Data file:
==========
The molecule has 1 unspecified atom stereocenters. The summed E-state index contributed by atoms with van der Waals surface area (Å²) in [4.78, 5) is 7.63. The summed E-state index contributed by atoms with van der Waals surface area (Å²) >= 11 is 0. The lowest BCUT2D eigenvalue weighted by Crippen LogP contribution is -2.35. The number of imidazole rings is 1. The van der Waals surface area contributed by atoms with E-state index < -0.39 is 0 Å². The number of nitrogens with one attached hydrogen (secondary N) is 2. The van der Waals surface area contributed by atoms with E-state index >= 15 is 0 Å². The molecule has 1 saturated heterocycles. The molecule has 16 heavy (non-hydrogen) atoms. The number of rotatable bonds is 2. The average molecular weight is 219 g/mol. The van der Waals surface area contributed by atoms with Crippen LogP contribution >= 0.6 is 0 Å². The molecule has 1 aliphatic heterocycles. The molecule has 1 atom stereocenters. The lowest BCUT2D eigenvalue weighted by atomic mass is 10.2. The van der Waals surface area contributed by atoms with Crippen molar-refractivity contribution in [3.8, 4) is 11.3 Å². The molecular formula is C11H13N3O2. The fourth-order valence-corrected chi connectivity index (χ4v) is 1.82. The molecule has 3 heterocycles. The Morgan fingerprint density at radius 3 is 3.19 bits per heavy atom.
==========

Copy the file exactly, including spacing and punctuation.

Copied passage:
The molecule has 1 unspecified atom stereocenters. The summed E-state index contributed by atoms with van der Waals surface area (Å²) in [4.78, 5) is 7.63. The summed E-state index contributed by atoms with van der Waals surface area (Å²) >= 11 is 0. The lowest BCUT2D eigenvalue weighted by Crippen LogP contribution is -2.35. The number of imidazole rings is 1. The van der Waals surface area contributed by atoms with E-state index < -0.39 is 0 Å². The number of nitrogens with one attached hydrogen (secondary N) is 2. The van der Waals surface area contributed by atoms with E-state index >= 15 is 0 Å². The molecule has 1 saturated heterocycles. The molecule has 16 heavy (non-hydrogen) atoms. The number of rotatable bonds is 2. The average molecular weight is 219 g/mol. The van der Waals surface area contributed by atoms with Crippen LogP contribution >= 0.6 is 0 Å². The molecule has 1 aliphatic heterocycles. The molecule has 1 atom stereocenters. The lowest BCUT2D eigenvalue weighted by atomic mass is 10.2. The van der Waals surface area contributed by atoms with Crippen molar-refractivity contribution in [3.8, 4) is 11.3 Å². The molecular formula is C11H13N3O2. The fourth-order valence-corrected chi connectivity index (χ4v) is 1.82. The molecule has 3 heterocycles. The Morgan fingerprint density at radius 3 is 3.19 bits per heavy atom.